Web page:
Erika Baker may have surprised attendees at #movethedial this week when, during her closing keynote speech, she said she wasn’t going to talk about diversity and inclusion.
After all, this was an event designed to help more women achieve leadership positions in tech companies. Baker, the senior engineering manager at Patreon, is well-known as a diversity and inclusion advocate. Why else was she there? Baker said she wanted to talk about “changing the world” instead — and rattled off at least half a dozen examples of technology firms who had, at one point or other, suggested changing the world for the better was at the core of their corporate mission.
“The good news is, we did it — Yay us!” Baker said, noting advancements in online shopping, communication, transportation and more. In terms of mentoring, championing and sponsoring women at work, however, she argued not enough change has happened. In other words, most companies still have room to grow in that regard.
When you look at diversity and inclusion as a growth area rather than some form of corporate social responsibility, it changes its urgency. The same is true when we look at other growth metrics beyond typical bottom-line key performance indicators (KPIs) such as revenue and customer retention. We’ve now reached the time of year when many firms are close to wrapping up their fiscal year or have already begun the next one. It’s a moment when goals around growth are very much top of mind. But as Baker suggested in her rather disguised diversity and inclusion speech, are the right growth goals top of mind?
Besides better representation across the workforce, I’ve started to hear many firms talk about using innovation as a growth metric. This may strike some as rather dubious, since innovation itself can be difficult to define. But if you look at the number of patents or trademarks filed, new products introduced, or even new processes that helped drive new revenue or reduce costs, innovation and growth obviously go hand-in-hand.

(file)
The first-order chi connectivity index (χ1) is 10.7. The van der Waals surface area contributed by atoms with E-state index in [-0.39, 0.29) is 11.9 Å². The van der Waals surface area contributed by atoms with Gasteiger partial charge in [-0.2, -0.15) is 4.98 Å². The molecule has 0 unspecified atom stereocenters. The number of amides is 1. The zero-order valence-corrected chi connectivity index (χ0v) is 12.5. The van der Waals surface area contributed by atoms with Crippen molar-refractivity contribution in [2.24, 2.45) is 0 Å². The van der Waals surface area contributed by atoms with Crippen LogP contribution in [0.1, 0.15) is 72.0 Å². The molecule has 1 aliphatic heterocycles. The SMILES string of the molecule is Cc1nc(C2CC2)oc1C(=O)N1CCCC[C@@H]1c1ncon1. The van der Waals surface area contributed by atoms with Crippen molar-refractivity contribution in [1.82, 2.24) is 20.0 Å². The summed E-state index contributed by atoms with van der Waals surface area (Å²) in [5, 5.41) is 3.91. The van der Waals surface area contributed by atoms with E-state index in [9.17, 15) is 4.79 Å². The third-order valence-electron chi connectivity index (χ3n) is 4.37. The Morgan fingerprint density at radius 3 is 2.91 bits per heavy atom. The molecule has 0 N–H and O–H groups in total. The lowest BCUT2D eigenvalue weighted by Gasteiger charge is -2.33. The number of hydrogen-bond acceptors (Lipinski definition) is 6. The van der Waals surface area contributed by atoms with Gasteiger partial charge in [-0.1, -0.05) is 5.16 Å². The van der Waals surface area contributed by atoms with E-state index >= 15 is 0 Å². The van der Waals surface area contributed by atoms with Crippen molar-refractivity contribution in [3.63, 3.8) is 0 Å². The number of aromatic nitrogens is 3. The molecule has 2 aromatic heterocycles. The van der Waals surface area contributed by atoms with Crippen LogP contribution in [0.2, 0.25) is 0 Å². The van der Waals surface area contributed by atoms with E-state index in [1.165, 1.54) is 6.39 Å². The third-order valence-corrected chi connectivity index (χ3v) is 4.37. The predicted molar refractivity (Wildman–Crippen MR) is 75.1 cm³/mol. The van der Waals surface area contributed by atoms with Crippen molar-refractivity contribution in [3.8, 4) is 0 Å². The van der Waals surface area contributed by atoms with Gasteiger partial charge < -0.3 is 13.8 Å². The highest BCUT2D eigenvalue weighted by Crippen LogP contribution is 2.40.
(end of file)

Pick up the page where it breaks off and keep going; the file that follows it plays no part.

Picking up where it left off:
Among entrepreneurs, meanwhile, I’m noticing that describing yourself as a startup is far less a badge of honour than using the word “scaleup.” Depending on who you talk to, scaleup can be shorthand for “We’ve grown large enough that we’re less of a risk to do business with,” to “We’ve grown without having to add a lot of staff or move into a big fancy office that your investment with us basically pays for.” I suspect scaleability beyond just IT infrastructure will become a similarly attractive way for large enterprises to articulate their growth over the next year.
There are many other ways you can look at growth: a rise in employee engagement, the reach a company enjoys through myriad digital touchpoints, or even a shift away from legacy business models to new sources of revenue. I want to look at more of these variables over the course of November as part of what I’m calling ‘The Growth Issue’ on B2BNN.
In the meantime, let me suggest this: that all B2B firms attempt to better correlate the relationship between the “softer” metrics I’ve described above and their bottom line numbers. How can growth be measured more holistically, in a way that demonstrates not just managerial savvy but true leadership on a sectoral or even societal level? That’s my challenge to this audience. You can ignore it, or you can grow with it.